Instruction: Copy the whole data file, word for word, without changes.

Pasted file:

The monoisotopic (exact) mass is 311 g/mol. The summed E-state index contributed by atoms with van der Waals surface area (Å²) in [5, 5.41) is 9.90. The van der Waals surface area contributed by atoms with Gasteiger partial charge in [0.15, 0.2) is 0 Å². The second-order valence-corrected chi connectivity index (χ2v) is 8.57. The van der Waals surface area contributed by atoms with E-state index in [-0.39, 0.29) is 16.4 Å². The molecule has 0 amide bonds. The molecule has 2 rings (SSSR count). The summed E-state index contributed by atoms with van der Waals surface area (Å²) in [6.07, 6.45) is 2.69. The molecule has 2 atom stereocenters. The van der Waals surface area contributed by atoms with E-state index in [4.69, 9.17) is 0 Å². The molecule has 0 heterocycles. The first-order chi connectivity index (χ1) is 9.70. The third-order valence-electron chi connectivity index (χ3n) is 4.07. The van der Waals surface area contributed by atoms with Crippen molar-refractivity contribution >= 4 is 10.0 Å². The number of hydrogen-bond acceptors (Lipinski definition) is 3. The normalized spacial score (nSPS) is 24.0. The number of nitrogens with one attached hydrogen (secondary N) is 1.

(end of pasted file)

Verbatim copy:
The monoisotopic (exact) mass is 311 g/mol. The summed E-state index contributed by atoms with van der Waals surface area (Å²) in [5, 5.41) is 9.90. The van der Waals surface area contributed by atoms with Gasteiger partial charge in [0.15, 0.2) is 0 Å². The second-order valence-corrected chi connectivity index (χ2v) is 8.57. The van der Waals surface area contributed by atoms with E-state index in [-0.39, 0.29) is 16.4 Å². The molecule has 0 amide bonds. The molecule has 2 rings (SSSR count). The summed E-state index contributed by atoms with van der Waals surface area (Å²) in [6.07, 6.45) is 2.69. The molecule has 2 atom stereocenters. The van der Waals surface area contributed by atoms with E-state index in [4.69, 9.17) is 0 Å². The molecule has 0 heterocycles. The first-order chi connectivity index (χ1) is 9.70. The third-order valence-electron chi connectivity index (χ3n) is 4.07. The van der Waals surface area contributed by atoms with Crippen molar-refractivity contribution >= 4 is 10.0 Å². The number of hydrogen-bond acceptors (Lipinski definition) is 3. The normalized spacial score (nSPS) is 24.0. The number of nitrogens with one attached hydrogen (secondary N) is 1.